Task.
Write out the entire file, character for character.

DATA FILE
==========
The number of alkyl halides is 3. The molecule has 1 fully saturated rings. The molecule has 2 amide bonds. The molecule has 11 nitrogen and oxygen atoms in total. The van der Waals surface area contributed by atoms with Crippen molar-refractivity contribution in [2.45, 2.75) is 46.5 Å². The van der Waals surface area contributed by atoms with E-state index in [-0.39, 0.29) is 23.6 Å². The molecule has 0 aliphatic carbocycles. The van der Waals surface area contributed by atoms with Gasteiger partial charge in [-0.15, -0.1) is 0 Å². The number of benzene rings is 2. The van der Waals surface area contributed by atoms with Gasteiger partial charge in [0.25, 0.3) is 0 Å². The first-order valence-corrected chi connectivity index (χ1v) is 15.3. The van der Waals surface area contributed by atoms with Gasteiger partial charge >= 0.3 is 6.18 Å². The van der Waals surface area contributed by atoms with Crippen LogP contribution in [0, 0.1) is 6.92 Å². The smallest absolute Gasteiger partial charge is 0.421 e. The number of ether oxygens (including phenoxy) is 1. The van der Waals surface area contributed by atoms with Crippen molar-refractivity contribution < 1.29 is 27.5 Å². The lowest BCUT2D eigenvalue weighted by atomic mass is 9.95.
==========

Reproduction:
The number of alkyl halides is 3. The molecule has 1 fully saturated rings. The molecule has 2 amide bonds. The molecule has 11 nitrogen and oxygen atoms in total. The van der Waals surface area contributed by atoms with Crippen molar-refractivity contribution in [2.45, 2.75) is 46.5 Å². The van der Waals surface area contributed by atoms with E-state index in [-0.39, 0.29) is 23.6 Å². The molecule has 0 aliphatic carbocycles. The van der Waals surface area contributed by atoms with Gasteiger partial charge in [-0.15, -0.1) is 0 Å². The number of benzene rings is 2. The van der Waals surface area contributed by atoms with Gasteiger partial charge in [0.25, 0.3) is 0 Å². The first-order valence-corrected chi connectivity index (χ1v) is 15.3. The van der Waals surface area contributed by atoms with Gasteiger partial charge >= 0.3 is 6.18 Å². The van der Waals surface area contributed by atoms with Crippen LogP contribution in [0, 0.1) is 6.92 Å². The smallest absolute Gasteiger partial charge is 0.421 e. The number of ether oxygens (including phenoxy) is 1. The van der Waals surface area contributed by atoms with Crippen molar-refractivity contribution < 1.29 is 27.5 Å². The lowest BCUT2D eigenvalue weighted by atomic mass is 9.95.